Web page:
A Spaghetti Dinner (Click here, and it will take you to the House where you can read the dinner story with pictures of the characters.)
Last thursday was a spaghetti evening at Mrs. Lompstrompf’s house, where Sally and Mathilda lodged. Sally was still recovering from a serious case of abscess on her neck due to her weak immune system for being anemic. The medication Dr. Humbug had prescribed to her was Ajaxcillin/TMP 800/169 MG TB, which was to be taken twice per day. It’s an antibiotic, and Sally took 2 tablets a day religiously with her hands supplicant for a quick healing of the wound. The effect of the medication dovetailed with its name derived from Ajax the Great, a towering figure and great warrior of valor and strength fighting alongside Achilles and other famous Greeks against Trojans. One portant tablet would make Sally dizzy and her stomach feel light. No feeling of hunger would be shed over her. In a way, Sally thought this could be an opportunity to lose some weight.
But Sally was prabably not meant to be thin because she could not resist the wonderful aroma of Mrs. Lompstromfp’s spaghetti. Mrs. Lompstrompf had receipts from her old Grandmother in Norway, the land of fjords and the Norse gods and goddesses, where her relatives were still thriving on their homemade dairy products. Her spaghetti surpassed the most authentically Italian made one in flavor, texture, and contents filled with genuine affection for cooking and caring for whoever would taste her culinary blessing.
So Sally gladly joined the dinner table with Mrs. Lompstrompf and partook in a convivial conversation. She talked about her Web log activities, how much she liked writing anything that came to her mind, such as poetry, novellas, and book reviews although the works published were not widely recognized. Upon hearing this from Sally, the good old Norwegian lady gently encouraged Sally’s somewhat downcast spirit by saying, “Sally, but your writings are all original, written bottomless from the bottom of your mind. And besides, you are writing in a language that is foreign to you when all these other people write in their own tongues. ast out literary, grammatical, and syntactical inhibition when you write. Be like Hercules whose confidence equals that of gods and goddess.”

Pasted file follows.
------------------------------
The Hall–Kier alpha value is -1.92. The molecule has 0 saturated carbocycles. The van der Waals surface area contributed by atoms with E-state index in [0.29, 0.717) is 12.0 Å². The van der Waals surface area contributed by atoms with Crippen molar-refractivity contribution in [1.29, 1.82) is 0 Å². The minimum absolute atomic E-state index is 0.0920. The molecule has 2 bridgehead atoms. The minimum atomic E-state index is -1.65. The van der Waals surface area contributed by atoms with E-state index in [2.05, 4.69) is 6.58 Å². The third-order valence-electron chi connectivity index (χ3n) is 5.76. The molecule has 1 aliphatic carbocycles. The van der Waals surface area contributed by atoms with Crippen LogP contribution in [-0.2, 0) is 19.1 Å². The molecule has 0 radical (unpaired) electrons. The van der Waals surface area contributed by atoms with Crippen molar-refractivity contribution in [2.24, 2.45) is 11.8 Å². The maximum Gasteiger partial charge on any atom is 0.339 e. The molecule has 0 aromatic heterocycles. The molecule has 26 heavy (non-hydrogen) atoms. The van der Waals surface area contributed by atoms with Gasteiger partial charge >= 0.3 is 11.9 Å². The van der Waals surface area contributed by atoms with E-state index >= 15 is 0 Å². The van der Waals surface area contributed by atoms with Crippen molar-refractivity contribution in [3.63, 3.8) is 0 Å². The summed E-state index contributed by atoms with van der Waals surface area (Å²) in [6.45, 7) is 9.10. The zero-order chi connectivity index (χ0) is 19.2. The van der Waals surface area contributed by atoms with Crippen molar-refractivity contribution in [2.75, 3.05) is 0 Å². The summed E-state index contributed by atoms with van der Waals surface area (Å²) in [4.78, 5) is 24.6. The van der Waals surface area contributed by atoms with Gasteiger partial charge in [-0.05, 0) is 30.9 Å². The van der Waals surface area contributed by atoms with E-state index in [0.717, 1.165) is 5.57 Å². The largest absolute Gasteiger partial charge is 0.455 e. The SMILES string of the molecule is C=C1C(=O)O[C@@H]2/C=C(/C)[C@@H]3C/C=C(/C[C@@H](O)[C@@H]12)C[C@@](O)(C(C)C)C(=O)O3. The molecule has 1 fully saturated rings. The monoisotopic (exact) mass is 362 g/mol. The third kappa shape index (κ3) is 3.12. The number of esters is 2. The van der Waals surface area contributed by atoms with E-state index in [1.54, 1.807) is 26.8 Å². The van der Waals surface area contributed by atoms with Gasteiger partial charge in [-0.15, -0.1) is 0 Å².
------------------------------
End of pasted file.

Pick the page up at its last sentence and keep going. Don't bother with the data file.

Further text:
With this inspiring word of advice and encouragement from the saintly lady, Sally suddenly felt a rush of appetite that had been quelled by the antibiotic agents, thus joyously enjoyed the delicious spaghetti. Anything coming from Mrs. Lompstrompf was opposite to deceit, flattery, and lie. She talked only truth like an oracle at Delphi. Surely, the spaghetti tasted better than ambrosia or nectar.
And what about Mathilda, another boarder? She was in her melancholic mood again, so she stayed in her room. It’s not that she felt uncomfortable with both of the ladies but that it was her nature to be solitary once in a while. She was by the way a writer like Sally. Both Sally and Mathilda kept their traveler’s notebooks in which they wrote their journals and drafted what they would post on their Web logs.
So it was a nice warm Thursday evening dinner. Sally’s spirit was emboldened by Mrs. Lompstompf’s truthful revelation, and her wound on the neck seemed to heal considerably. Sometimes, everyone needs good food for the mind and the body because as the ancient Greeks said, “Mens sana in corpore sano.” (A sound mind dwells in a healthy body.)